Norfork Fishing Report
April 11, 2010
Confronting the challenge of fishing the current conditions below Bull Shoals Dam
I took a family of three out on the water yesterday, and the significance of this event was that it was my first high-water guide trip with three anglers in the boat. My new Supreme is wonderful to fish out of, and I am putting the 5-feet of extra room to good use. Although fly fishing out of the boat with three people takes increased awareness and the willingness to share the space, these types of trips allow more friends and family to fish together.
Plus, splitting the cost of a guide trip amongst an extra person will save some money. It is great to be able to offer the three-angler option to my clients.
David, Jeremy, and “Pops” we beginners eager to delve right into the sport of fly fishing. Before the trip, Phil, of Lilley’s Landing Resort helped me arrange the purchase of some good, beginner setups for my client’s upcoming experience. They were able to familiarize themselves with their equipment before going out on the water, which always helps. Waders were purchased on the way down to the area at Bass Pro Shops in Springfield, Missouri. Both the TFO fly rod and reel outfits and the Simms waders they bought worked flawlessly.
I decided on Bull Shoals Dam because the water is quite high on all of the tailwaters I frequent. Since yesterday was a Saturday, I felt that the number of other fishermen on the Norfork stretch could be overwhelming for my neophytes, and if nothing else, the Bull Shoals Dam area allows for plenty of room to spread out. The water was running at the six-unit level, so it was rocking and rolling. We found some slower water and went to work there – the results were immediate.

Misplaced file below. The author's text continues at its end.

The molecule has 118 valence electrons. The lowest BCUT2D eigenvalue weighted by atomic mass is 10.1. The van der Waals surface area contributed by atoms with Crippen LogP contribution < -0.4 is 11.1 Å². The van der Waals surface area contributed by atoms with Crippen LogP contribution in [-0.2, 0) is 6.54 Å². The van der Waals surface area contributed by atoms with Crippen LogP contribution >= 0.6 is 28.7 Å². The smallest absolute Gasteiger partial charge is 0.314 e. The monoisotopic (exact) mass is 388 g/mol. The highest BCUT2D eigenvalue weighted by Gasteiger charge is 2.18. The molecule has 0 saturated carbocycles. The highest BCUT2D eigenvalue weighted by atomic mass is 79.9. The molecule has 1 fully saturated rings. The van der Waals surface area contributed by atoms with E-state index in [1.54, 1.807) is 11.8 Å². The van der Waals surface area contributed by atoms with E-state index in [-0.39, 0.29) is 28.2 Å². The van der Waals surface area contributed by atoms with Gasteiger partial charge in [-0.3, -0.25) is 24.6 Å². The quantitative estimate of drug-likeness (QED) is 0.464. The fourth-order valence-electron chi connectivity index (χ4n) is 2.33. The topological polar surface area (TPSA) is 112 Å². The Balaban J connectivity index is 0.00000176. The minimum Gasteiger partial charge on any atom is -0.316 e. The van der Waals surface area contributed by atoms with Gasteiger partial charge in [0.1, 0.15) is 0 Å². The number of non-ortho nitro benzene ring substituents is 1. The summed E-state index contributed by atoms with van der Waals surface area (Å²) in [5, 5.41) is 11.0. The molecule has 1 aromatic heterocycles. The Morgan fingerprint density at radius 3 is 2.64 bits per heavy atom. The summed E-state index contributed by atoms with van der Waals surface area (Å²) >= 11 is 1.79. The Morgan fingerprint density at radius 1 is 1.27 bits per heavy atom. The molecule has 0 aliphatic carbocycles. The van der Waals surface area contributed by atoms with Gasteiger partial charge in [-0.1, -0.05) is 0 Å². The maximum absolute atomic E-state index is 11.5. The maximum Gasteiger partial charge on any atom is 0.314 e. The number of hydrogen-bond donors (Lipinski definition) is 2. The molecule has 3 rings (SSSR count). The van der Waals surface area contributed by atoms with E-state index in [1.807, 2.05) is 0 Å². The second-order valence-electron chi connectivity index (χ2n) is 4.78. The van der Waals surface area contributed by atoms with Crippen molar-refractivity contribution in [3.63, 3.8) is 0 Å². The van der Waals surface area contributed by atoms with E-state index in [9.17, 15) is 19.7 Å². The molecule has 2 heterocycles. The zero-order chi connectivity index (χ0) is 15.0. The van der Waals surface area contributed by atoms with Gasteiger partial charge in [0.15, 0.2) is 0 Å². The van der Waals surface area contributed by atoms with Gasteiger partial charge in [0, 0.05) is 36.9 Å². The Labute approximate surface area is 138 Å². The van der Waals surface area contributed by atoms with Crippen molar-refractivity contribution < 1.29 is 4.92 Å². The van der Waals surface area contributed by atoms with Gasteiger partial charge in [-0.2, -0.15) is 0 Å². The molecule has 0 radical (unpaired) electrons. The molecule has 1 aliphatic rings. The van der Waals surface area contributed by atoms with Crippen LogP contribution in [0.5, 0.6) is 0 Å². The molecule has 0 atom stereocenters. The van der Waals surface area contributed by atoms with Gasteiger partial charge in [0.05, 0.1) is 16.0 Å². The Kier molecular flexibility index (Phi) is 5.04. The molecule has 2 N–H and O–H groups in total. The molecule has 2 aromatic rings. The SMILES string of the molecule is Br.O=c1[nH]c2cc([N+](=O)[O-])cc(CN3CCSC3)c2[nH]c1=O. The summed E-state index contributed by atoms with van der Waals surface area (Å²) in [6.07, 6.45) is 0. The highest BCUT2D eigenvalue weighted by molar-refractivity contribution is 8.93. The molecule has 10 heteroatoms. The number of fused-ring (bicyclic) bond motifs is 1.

Every so often we would adjust our positioning, but for the most part, the action was so steady that we did not have to stray far from our original starting point…until our success started getting the attention of other anglers. Some folks just have to try and muscle in on you when everyone is having fun, so I let some other people move in, thinking that we could scrape up a few bites out in the main channel.
Drifting the big flows proved fruitless, which gave me a little bit of insight into why my previous spot looked so good to the other fishermen on the river. After awhile, we once again found some open slack water and went back to work. The total number of chunky rainbows landed was pretty gaudy, and my clients had a blast. It’s nice when everything works out. The upper White is fishing well on some pretty heavy water right now, and the crowds are thinning out from the spring rush. The typical high-water flies like San Juan Worms and Miracle Flies are doing the trick. I wish I had some pictures to show off, but I left my camera at home. This happens to everyone, and not having a camera is a great way to ensure a remarkable day on the water.
High water is going to be prevalent for at least another week, but Table Rock Lake is only a foot above pool, and flows have been cut back significantly of late. Beaver Lake is holding excess water, so dead-low water may not occur on Taneycomo until that reservoir is drawn down to pool, but you never know. Norfork continues to run at just over the one-unit level, and this river is fishing well for numbers. The water is clear compared to the White, but crowding has been an issue on the ‘Fork. On the White, the water gets pretty trashy just a few miles below Bull Shoals Dam, so keep that in mind if you plan on trying to drift some of the areas further downstream. This junky water should improve with each passing day. I will be guiding on the Norfork tomorrow, and I will let everyone know how it goes – hopefully we’ll have the place to ourselves on a Monday. Also, if you haven’t checked out the blog recently, be sure to give it a read. We have updated the theme and there is lots of new content available. Please let me know what you think of the changes and enhancements.
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